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Aug 11 2011

Johnson: Members of Fiscal Committee Should be Committed to Job Growth

Washington, D.C. – U.S. Senator Tim Johnson (D-SD) today pushed Senate Minority Leader Mitch McConnell’s (R-KY) appointees to the fiscal committee created under the debt ceiling agreement to develop balanced approach that makes responsible cuts to get the deficit in line without harming the economy. Johnson called for a proposal that makes job creation a top priority.

“The recent economic news had made clear that although progress is being made towards a recovery, we are not out of the woods yet. I want the committee the develop a moderate, balanced plan that gets our deficit in line without losing sight of the immediate need to create jobs and kickstart this economy,” said Johnson.

The recent debt ceiling agreement mandated the creation of a new joint select committee dedicated to developing a plan to further reduce the deficit, with a goal of $1.5 trillion in cuts over the next decade. The committee will be made up of 12 members of Congress from both parties, and Democratic and Republican leaders from the House and Senate will each appoint three members. The plan will be voted on by Congress before the end of the year.

Minority Leader McConnell recently announced that he has appointed Sens. Jon Kyl (R-AZ), Pat Toomey (R-PA) and Rob Portman (R-OH) to the commission. Majority Leader Harry Reid (D-NV) announced earlier this week that he has appointed Sens. Patty Murray (D-WA), Max Baucus (D-MT), and John Kerry (D-MA). 

Johnson joined a coalition of Democratic Senators from across the country in sending a letter to the Minority Leader today. A copy of the letter is below:

August 11, 2011

Hon. Mitch McConnell

Republican Leader

United States Senate

Washington, DC 20510


Dear Leader McConnell:

Given that the single best deficit reduction strategy is economic growth, we urge you to ensure that your appointees to the new joint select committee (“JSC”) created by the debt limit bill are committed to a policy of job creation.

The recent spate of discouraging economic news underscores the need to make employment the top priority of our government.  For families across the country, the biggest economic problem is high unemployment.  As you know, the lack of jobs and anemic growth rate of the economy are not only enormous problems in their own right, causing great pain for millions of Americans, they are a major component of our deficit.  Indeed, the loss of revenue resulting from the recession accounts for nearly $4 trillion of the projected deficits over the next 10 years.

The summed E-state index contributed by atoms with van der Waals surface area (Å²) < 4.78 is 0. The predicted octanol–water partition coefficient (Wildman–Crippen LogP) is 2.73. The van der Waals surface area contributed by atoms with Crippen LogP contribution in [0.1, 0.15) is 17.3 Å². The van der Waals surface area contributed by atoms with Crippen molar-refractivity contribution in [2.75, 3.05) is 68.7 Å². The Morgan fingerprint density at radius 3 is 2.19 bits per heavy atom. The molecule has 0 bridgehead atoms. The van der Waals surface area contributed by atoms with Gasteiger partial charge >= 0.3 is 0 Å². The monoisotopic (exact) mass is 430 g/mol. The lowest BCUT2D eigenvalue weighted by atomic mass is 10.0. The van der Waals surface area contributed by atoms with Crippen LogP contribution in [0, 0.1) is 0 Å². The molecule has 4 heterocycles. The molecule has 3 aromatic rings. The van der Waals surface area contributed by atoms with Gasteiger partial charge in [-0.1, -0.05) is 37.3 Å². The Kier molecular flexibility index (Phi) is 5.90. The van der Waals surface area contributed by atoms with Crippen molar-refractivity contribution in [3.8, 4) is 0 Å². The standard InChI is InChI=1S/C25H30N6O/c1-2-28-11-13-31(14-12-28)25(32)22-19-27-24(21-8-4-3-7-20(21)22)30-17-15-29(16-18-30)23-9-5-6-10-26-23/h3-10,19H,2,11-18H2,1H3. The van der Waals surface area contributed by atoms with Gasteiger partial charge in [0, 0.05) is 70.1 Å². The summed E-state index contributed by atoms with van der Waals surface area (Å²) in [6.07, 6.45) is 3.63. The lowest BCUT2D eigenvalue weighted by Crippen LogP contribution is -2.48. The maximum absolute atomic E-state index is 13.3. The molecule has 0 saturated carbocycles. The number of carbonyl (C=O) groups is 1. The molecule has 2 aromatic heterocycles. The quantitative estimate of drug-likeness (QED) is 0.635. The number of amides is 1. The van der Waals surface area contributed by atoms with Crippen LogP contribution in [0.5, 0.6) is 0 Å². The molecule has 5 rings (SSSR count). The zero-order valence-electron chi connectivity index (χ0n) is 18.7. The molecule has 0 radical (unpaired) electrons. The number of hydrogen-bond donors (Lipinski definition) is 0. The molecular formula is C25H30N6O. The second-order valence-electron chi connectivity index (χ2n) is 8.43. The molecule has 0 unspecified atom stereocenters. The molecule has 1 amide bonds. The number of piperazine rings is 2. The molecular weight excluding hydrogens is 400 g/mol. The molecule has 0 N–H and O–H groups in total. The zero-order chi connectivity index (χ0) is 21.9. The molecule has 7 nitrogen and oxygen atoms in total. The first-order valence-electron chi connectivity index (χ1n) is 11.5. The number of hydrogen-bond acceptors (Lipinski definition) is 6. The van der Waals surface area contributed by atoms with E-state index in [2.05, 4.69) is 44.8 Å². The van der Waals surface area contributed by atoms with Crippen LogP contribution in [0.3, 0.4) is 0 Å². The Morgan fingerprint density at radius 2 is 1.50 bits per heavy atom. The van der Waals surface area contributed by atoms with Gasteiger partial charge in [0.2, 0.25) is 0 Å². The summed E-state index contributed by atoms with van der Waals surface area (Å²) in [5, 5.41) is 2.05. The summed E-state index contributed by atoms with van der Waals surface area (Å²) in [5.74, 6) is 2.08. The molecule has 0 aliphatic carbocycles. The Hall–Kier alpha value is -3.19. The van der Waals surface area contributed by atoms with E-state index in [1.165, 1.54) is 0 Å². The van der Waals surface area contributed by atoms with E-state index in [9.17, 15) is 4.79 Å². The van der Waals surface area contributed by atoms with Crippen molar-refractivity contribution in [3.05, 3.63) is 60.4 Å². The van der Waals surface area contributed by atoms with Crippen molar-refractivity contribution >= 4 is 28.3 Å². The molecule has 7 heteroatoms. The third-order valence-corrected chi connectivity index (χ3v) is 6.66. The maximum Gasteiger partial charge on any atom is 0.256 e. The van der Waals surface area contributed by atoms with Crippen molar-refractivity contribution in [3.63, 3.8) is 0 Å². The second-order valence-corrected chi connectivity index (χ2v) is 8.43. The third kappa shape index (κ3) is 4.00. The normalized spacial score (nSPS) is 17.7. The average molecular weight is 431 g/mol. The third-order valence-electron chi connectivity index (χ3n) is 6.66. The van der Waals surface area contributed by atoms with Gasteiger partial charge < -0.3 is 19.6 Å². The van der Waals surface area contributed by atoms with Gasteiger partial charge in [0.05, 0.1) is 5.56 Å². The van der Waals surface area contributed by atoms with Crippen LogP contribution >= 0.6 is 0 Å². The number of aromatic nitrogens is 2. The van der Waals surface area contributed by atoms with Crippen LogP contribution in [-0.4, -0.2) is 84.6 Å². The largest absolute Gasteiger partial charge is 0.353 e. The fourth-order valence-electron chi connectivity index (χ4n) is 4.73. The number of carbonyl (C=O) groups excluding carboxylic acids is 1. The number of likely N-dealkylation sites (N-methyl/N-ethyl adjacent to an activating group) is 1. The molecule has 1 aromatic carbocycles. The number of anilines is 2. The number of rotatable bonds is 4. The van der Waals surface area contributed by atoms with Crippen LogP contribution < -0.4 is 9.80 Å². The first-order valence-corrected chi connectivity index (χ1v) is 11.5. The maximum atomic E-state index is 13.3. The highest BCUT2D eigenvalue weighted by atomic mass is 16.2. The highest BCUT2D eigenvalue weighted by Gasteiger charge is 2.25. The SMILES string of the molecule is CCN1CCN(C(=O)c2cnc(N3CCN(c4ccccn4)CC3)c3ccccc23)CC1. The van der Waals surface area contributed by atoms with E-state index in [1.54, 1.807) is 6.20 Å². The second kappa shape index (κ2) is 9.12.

At the same time, jobless workers put additional strain on our critical social safety net programs.  As more and more Americans rely on unemployment benefits, food stamps and Medicaid, our deficits go up.  Getting those individuals back to work not only allows them to be self-sufficient, it reduces federal government spending.

It is therefore appropriate and important that the JSC explicitly embrace job creation as a part of its mission.  Targeted investments in economic growth and job creation can complement and even enhance long-term deficit reduction efforts and should be a priority that the JSC embraces.  Indeed, failure to make such investments could have a serious negative impact on our fiscal situation.

Just as we can all acknowledge that reducing our deficits over the medium and long term is a national imperative, we would hope that all 100 Senators could agree that sacrificing job creation in the near term to pursue that imperative would be a grave mistake.  Over the course of the last few months, the default debate sounded to many Americans as if it was taking place in a vacuum that did not include enough discussion of the recession and its aftermath.  Let us be very clear: our fiscal challenge is directly linked to the jobs crisis and we cannot solve the former without tackling the latter.

We look forward to working with you and the Republican conference towards both objectives and hope the JSC can help advance policies that get America back to work.   



Sen. Jeff Merkley (D-OR)

Sen. Daniel Akaka (D-HI)

Sen. Mark Begich (D-AK)

Sen. Richard Blumenthal (D-CT)

Sen. Barbara Boxer (D-CA)

Sen. Sherrod Brown (D-OH)

Sen. Dick Durbin (D-IL)

Sen. Dianne Feinstein (D-CA)

Sen. Al Franken (D-MN)

Sen. Kirsten Gillibrand (D-NY)

Sen. Tom Harkin (D-IA)

Sen. Tim Johnson (D-SD)

Sen. Frank Lautenberg (D-NJ)

Sen. Robert Menendez (D-NJ)

Sen. Barbara Mikulski (D-MD)

Sen. Jack Reed (D-RI)

Sen. Bernie Sanders (I-VT)

Sen. Charles Schumer (D-NY)

Sen. Debbie Stabenow (D-MI)

Sen. Mark Udall (D-CO)

Sen. Tom Udall (D-NM)

Sen. Mark Warner (D-VA)

Sen. Sheldon Whitehouse (D-RI)


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